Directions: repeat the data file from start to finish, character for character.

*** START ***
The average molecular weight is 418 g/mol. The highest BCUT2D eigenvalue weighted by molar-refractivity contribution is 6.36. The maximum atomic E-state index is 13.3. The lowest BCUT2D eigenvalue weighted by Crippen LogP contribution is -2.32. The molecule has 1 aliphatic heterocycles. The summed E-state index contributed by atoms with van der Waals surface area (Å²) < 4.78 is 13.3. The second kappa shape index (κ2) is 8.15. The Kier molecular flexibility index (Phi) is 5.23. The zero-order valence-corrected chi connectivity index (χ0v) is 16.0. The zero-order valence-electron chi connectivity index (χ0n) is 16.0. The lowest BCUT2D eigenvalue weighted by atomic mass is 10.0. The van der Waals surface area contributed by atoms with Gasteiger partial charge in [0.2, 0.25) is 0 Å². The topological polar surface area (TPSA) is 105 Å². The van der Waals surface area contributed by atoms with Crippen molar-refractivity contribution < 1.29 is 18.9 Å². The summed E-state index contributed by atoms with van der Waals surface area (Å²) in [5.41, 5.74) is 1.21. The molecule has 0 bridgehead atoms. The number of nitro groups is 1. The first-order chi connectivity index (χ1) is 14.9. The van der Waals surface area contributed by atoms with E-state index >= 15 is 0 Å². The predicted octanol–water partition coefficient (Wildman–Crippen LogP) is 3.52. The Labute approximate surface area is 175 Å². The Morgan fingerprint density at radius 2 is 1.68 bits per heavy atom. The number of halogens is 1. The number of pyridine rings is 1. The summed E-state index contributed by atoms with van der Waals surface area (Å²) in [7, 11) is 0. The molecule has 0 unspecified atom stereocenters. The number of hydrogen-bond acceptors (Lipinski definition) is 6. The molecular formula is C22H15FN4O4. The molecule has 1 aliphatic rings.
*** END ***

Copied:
The average molecular weight is 418 g/mol. The highest BCUT2D eigenvalue weighted by molar-refractivity contribution is 6.36. The maximum atomic E-state index is 13.3. The lowest BCUT2D eigenvalue weighted by Crippen LogP contribution is -2.32. The molecule has 1 aliphatic heterocycles. The summed E-state index contributed by atoms with van der Waals surface area (Å²) < 4.78 is 13.3. The second kappa shape index (κ2) is 8.15. The Kier molecular flexibility index (Phi) is 5.23. The zero-order valence-corrected chi connectivity index (χ0v) is 16.0. The zero-order valence-electron chi connectivity index (χ0n) is 16.0. The lowest BCUT2D eigenvalue weighted by atomic mass is 10.0. The van der Waals surface area contributed by atoms with Gasteiger partial charge in [0.2, 0.25) is 0 Å². The topological polar surface area (TPSA) is 105 Å². The van der Waals surface area contributed by atoms with Crippen molar-refractivity contribution < 1.29 is 18.9 Å². The summed E-state index contributed by atoms with van der Waals surface area (Å²) in [5.41, 5.74) is 1.21. The molecule has 0 bridgehead atoms. The number of nitro groups is 1. The first-order chi connectivity index (χ1) is 14.9. The van der Waals surface area contributed by atoms with E-state index >= 15 is 0 Å². The predicted octanol–water partition coefficient (Wildman–Crippen LogP) is 3.52. The Labute approximate surface area is 175 Å². The Morgan fingerprint density at radius 2 is 1.68 bits per heavy atom. The number of halogens is 1. The number of pyridine rings is 1. The summed E-state index contributed by atoms with van der Waals surface area (Å²) in [7, 11) is 0. The molecule has 0 unspecified atom stereocenters. The number of hydrogen-bond acceptors (Lipinski definition) is 6. The molecular formula is C22H15FN4O4. The molecule has 1 aliphatic rings.